Below is a list of all the musicians not named above who are either in the film, on the soundtrack, or who we encountered somewhere along the way:

Afrogueto (Brazil) – Hip Hop – Official MySpace Page

Amazon Ensemble (Norway) – Indigenous Brazilian Instrumental – Official Website

Amplifier Machine (Australia) – Ambient – Official MySpace Page

Ansumana Bangura (Sierra Leon) – AfroBeat

Bajah + the Dry Eye Crew (United States) – Hip Hop – Official MySpace Page

Bassekou Kouyate (Mali) – AfroBeat – Official MySpace Page

Biosphere (Norway) – Electronic – Official Website

Brahim Fribgane (Morocco) – Arabic Classical Instrumental – Official Website

Brian McKenna (United States) – Acoustic – Official MySpace Page

Checkpoint 303 (Palestine) – Trip Hop – Official Website

Choc Quib Town (Colombia) – Hip Hop – Official Website

Christian Fennesz (United States) – Acoustic – Official Website

Christopher Willits (United States) – Electronic – Official Website

Debashish Bhattacharya (India) – Indo-Acoustic – Official Website

Dendê Macedo (Brazil) – Afro-Brazilian – Official Facebook Page

DJ Lethal Skillz (Lebanon) – Turntablizm – Official MySpace Page

Dunia Massoud (Egypt) – Arabic Folk

Eli Efi (Brazil) – Hip Hop – Official Website

Essam Rafea (Kuwait) – Arabic Classical Instrumental – Official Website

Federico Aubele (Argentina) – Latin/Electronic – Official Website

Femi Kuti (Nigeria) – AfroBeat – Official MySpace Page

Fourcolor (Japan) – Electronic – Official MySpace Page

Grupo Cultural AfroReggae (Brazil) – Soul/Reggea/Hip Hop – Official Website

Hossein Alizadeh (Iran) – Persian Classical Instrumental – Official Website

Irewolede Denge (Nigeria) – AfroBeat

James Devane (United States) – Ambient – Official Website

Mahdyar Aghajani (Iran) – Persian Fusion – Official Website

Malikah (Lebanon) – Hip Hop – Official MySpace Page

Marwan Abado (Palestine) – Arabic Classical Instrumental – Official Website

Miatta Fahnbulleh (Liberia) – AfroBeat

Miss Julie (Sierra Leone) – AfroBeat

Molly Berg (United States) – Instrumental – Official MySpace Page

Nega Gizza (Brazil) – Hip Hop – Official Website

Omékongo Dibinga (United States) – Hip Hop/Spoken Word – Official Website

Paul Nabor (Belize) – Folk/Soul

Pillowdiver (Germany) – New Wave – Official MySpace Page

Pjusk (Norway) – Electronic – Official Website

Ramallah Underground (Palestine) – Hip Hop – Official Website

Rebel Diaz (United States) – Latin/Hip Hop – Official My Space Page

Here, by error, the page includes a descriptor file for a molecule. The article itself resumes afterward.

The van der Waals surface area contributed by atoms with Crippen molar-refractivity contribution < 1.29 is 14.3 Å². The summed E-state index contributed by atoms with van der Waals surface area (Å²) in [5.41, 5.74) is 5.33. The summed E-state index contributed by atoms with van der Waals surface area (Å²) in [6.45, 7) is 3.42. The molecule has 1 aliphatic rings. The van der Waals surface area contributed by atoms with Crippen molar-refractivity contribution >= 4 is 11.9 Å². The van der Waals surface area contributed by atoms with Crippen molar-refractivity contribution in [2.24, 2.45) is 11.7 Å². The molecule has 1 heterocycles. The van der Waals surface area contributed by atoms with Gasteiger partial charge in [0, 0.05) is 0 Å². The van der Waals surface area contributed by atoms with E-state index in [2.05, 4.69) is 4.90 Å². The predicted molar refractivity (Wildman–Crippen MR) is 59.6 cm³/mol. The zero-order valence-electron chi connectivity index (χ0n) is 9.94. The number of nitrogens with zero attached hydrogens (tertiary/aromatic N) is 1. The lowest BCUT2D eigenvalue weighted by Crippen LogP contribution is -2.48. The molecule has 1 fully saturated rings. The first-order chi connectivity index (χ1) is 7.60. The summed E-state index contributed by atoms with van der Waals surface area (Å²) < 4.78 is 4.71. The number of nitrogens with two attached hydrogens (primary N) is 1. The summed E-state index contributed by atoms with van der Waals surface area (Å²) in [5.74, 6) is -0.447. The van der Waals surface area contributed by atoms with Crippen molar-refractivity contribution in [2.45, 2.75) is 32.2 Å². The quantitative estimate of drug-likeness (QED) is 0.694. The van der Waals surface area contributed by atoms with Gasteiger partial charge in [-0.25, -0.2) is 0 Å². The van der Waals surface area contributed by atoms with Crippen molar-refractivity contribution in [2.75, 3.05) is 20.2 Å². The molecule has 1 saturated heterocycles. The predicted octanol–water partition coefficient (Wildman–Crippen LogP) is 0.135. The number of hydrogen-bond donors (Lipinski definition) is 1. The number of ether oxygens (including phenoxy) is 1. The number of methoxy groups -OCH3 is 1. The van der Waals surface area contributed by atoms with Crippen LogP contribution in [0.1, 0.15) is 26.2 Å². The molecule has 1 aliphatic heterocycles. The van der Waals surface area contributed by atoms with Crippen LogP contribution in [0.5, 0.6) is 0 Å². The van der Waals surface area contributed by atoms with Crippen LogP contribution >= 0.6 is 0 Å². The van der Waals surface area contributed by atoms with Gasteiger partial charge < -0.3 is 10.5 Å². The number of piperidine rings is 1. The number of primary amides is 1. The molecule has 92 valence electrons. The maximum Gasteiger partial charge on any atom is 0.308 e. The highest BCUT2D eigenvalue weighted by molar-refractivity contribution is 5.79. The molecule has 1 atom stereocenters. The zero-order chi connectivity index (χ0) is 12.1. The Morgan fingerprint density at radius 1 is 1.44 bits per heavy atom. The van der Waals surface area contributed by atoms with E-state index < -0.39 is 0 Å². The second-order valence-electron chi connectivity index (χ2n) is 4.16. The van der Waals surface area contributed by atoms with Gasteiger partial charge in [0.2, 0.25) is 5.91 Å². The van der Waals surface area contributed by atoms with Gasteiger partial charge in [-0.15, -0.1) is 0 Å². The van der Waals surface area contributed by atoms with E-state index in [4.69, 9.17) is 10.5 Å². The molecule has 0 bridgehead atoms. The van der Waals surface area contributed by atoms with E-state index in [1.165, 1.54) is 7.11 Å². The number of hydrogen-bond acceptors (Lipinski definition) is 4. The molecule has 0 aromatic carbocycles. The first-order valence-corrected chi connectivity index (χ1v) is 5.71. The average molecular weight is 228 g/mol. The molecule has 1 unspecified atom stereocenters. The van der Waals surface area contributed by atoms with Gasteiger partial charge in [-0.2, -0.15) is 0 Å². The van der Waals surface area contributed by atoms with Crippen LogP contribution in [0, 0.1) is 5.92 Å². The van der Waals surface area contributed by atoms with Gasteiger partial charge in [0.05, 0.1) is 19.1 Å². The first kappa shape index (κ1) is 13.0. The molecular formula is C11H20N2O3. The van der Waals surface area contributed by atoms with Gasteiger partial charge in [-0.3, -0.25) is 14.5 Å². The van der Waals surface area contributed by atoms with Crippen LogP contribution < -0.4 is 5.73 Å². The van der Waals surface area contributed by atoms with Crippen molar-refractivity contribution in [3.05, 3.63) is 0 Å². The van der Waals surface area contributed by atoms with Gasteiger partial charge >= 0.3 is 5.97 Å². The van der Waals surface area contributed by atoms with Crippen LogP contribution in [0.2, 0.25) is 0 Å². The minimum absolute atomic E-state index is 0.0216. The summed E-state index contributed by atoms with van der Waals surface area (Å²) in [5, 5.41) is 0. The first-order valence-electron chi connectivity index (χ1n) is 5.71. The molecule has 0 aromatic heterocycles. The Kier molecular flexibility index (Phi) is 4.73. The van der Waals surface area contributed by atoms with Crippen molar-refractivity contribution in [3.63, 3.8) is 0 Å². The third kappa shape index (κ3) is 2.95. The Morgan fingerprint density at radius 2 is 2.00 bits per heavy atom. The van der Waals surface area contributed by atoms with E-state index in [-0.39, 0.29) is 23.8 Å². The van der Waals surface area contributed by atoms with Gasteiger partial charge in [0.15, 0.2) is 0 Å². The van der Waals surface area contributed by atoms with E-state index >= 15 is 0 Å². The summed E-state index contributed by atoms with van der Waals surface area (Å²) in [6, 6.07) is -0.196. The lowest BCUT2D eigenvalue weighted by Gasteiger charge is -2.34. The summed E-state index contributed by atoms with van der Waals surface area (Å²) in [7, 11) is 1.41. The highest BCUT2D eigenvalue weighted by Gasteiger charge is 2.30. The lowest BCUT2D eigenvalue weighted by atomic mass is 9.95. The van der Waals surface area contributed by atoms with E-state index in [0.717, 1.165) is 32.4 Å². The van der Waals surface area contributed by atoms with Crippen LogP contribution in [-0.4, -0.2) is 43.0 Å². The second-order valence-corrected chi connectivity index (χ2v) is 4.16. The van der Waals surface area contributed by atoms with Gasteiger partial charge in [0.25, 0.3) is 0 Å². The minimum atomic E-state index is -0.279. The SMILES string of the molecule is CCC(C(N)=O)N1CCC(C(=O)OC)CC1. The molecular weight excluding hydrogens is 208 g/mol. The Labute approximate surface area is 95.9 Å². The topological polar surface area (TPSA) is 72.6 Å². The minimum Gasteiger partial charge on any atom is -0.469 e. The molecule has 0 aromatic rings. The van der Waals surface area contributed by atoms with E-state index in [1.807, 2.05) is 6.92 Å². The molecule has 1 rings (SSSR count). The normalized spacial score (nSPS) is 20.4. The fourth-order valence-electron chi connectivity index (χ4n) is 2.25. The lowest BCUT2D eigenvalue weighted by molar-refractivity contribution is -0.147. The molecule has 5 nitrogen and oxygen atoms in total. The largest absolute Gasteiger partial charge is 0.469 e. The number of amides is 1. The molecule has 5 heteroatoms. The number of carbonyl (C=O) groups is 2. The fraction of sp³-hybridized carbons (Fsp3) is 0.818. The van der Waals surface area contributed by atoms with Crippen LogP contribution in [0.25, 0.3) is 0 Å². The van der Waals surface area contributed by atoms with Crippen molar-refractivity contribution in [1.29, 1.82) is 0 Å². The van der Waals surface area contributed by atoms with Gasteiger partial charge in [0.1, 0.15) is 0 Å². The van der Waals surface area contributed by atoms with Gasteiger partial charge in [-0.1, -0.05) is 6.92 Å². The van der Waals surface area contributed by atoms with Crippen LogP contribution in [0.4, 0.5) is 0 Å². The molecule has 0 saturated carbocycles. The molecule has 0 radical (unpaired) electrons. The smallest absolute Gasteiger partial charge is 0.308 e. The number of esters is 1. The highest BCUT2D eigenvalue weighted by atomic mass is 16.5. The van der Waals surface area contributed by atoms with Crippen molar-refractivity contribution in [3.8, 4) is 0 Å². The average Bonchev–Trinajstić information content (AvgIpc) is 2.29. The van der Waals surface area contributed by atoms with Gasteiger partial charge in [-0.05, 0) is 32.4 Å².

R.G.B. (Lebanon) – Hip Hop – Official My Space Page

Richard Jackson (Canada) – Jazz

Rick Heizman (United States) – Acoustic

Ryuichi Sakamoto (Japan) – Instrumental – Official Website

Sawako (Japan) – Experimental Instrumental – Official Website

Solo Andata (Australia) – Ambient – Official MySpace Page

Taylor Deupree (United States) – Ambient – Official MySpace Page

Ten and Tracer (United States) – Experimental Psychedelic – Official MySpace Page

The Nkengas (Nigeria) – AfroBeat

Tomasz Bednarczyk (Poland) – Acoustic – Official MySpace Page

Velha Guarda da Mangueira (Brazil) – Traditional Samba


Get our latest updates about arts and resistance, as well as info about screenings in your area. Sign up here!


We are very excited that Iranian filmmaker Mohammad Ehsani’s newest documentary, “Water Will Take Us,” is now screening at festivals. Check out the trailer! The film delves into the effectsof climate change in Iran, from water shortages to catastrophicfloods. Three women narrate the story, uncovering the causes andmismanagement that led to flooding in 2019.If you're in Seia, Portugal there will be a screening of “WaterWill Take Us” at the 29th Serra da Estrela InternationalEnvironmental Film Festival, which is running from Oct 5 - 13, 2023.Find out more information about the festival more about the support of our sister organization, the L/GFoundation, ... See MoreSee Less
View on Facebook
Privacy Settings
We use cookies to enhance your experience while using our website. If you are using our Services via a browser you can restrict, block or remove cookies through your web browser settings. We also use content and scripts from third parties that may use tracking technologies. You can selectively provide your consent below to allow such third party embeds. For complete information about the cookies we use, data we collect and how we process them, please check our Privacy Policy
Consent to display content from Youtube
Consent to display content from Vimeo
Google Maps
Consent to display content from Google